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c-suite survey

Business executives say that security budgets are increasing and firewalls are being beefed up, as anxiety over possible attacks on computer systems ratchets higher.Mal Langsdon/Reuters

The quarterly C-Suite Survey was conducted for Report on Business and Business News Network by Gandalf Group, and sponsored by KPMG. The survey interviewed 124 executives between Sept. 18 and Oct. 9, 2014. Want to know more about what Canada's business leaders think? Watch for coverage Monday on BNN and view the whole survey – as well as the C-Suite archives – online at

Canadian businesses are pumping more money and resources into the battle against cyberattacks, taking action to ensure the security of corporate data.

The latest C-Suite survey of business executives shows that security budgets are increasing and firewalls are being beefed up, as anxiety over possible attacks on computer systems ratchets higher.

Indeed, the recent breaches aimed at customers of Target Corp., Home Depot Inc. and Apple Inc. have raised the profile of the issue to the point where many executives say they must act.

Almost half of those surveyed said they are more concerned about cybersecurity in light of the recent breaches.

Sixty per cent have boosted computer-security budgets in the past two years, and 87 per cent say they are now prepared for threats – although only 23 per cent say they are "very well" prepared.

"I am thrilled to see it being more on the agenda, because it is something that corporations and society as a whole have not put adequate thought into," said Rupert Duchesne, chief executive officer of Montreal-based Aimia Inc., the company that runs the Aeroplan points system and other international loyalty programs.

"The perceived threat has been lower than the actual threat. We are now getting the actual and the perceived into balance, and so people are spending more time and focus and money on it, and that is exactly what should be happening."

The worries are substantially higher among companies in the service sector, where 72 per cent of executives say they are very or somewhat concerned about threats to their firm's networks or electronic data.

By contrast, 50 per cent of manufacturing executives show the same concern, and only 28 per cent of resource sector bosses.

But even in the resource sector, there is a recognition that risks exist.

Gestur Kristjansson, president of Winnipeg-based mining firm San Gold Corp., said recent high-profile security breaches made his company sit up and take notice, even though it has no retail customers.

Data security "is more on the radar than it has been, given the recent breaches," he said. The key concern for San Gold relates to personal communication devices such as mobile phones, which have been very valuable, but also present security issues, Mr. Kristjansson said. "On the one hand you want the efficiency of [employees] being able to access the network, but with that, comes a price. There is a trade-off between communication and security. We wrestle with that."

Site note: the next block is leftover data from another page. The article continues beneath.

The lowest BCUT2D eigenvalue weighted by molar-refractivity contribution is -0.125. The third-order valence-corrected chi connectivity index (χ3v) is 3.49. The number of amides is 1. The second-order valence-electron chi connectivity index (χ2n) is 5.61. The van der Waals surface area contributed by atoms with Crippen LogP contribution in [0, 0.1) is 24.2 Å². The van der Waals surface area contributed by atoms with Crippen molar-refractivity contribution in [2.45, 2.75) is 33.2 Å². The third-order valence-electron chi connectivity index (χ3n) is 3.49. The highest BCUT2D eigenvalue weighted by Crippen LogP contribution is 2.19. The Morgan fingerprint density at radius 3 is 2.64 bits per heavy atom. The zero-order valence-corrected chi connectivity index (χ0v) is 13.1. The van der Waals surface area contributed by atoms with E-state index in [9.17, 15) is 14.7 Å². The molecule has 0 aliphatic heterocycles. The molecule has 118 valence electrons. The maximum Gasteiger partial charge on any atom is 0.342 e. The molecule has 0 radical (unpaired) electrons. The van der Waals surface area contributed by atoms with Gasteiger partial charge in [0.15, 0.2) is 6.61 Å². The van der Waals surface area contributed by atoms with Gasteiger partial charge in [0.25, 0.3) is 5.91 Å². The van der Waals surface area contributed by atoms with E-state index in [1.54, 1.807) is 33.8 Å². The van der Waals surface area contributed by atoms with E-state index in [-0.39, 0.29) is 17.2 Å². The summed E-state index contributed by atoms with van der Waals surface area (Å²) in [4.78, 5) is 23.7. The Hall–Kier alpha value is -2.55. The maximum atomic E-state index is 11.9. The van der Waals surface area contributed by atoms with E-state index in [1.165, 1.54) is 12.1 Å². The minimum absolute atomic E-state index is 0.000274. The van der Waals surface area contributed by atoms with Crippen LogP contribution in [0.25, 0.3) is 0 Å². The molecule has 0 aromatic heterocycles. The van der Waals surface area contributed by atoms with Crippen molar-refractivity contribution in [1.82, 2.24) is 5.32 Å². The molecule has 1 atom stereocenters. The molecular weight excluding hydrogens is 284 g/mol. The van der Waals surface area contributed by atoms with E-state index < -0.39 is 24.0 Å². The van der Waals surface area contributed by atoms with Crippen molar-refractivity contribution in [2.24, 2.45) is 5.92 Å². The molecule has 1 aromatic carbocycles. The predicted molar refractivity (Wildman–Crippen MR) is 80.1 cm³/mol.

Mr. Kristjansson said he is very confident that San Gold's key mission-critical data are well protected, but he is more concerned with threats that might arrive through the communications system – especially since the company has already had a couple of "denial-of-service" attacks that have forced a temporary shutdown of the e-mail system.

Indeed, 28 per cent of the surveyed C-Suite executives said their businesses have already been the subject of some kind of cyberattack.

At International Road Dynamics Inc., a Winnipeg-based company that sells traffic management technology, CEO Terry Bergan said his firm has detected attempts to hack into its computer system.

While he thinks the perpetrators were more likely random hackers rather than someone bent on corporate espionage, the result is that data security "is of increasing concern to us [and] we have beefed up our budget and put different layers in," Mr. Bergan said. "I certainly didn't appreciate personally how serious it was until we did find that somebody tried to breach our security."

Where IRD's IT department once consisted of "a junior computer guy," it is now is a much larger team "and a couple of them are very senior," Mr. Bergan said.

"We have put in the resources and given them the authority and budget to be able to manage it."

Willy Kruh, global chair of consumer markets at KPMG, said the C-Suite results show that companies are getting more serious about this issue, but there is still not a full understanding among executives of the true risks of cyberattacks.

Anything in a company, from research data to intellectual property to accounting information can be at risk, he said, along with the firm's reputation. While there can never be absolute security, companies need to carefully assess where "holes" might be, and educate employees, suppliers and customers about the issue, he said.

Mr. Duchesne, of Aimia, agreed that almost every company, from a corner store that accepts credit cards, to a big corporation or government department, has sensitive information that needs to be protected. "It doesn't matter what kind of business you are in, you have to take this very, very seriously."

A great majority of executives polled in the C-Suite survey – more than 90 per cent – say the recent foreign investment agreement with China will be positive for Canada. Indeed, that market is crucial for Canada, the executives say – 65 per cent list China as the top priority for the country's trade efforts. The European Union comes second, followed by India, Korea and Brazil. But there are caution flags. Executives say they are held back from doing business in Asian markets because of regulations and bureaucracy, currency concerns, cultural barriers and an uncertain political landscape in some countries.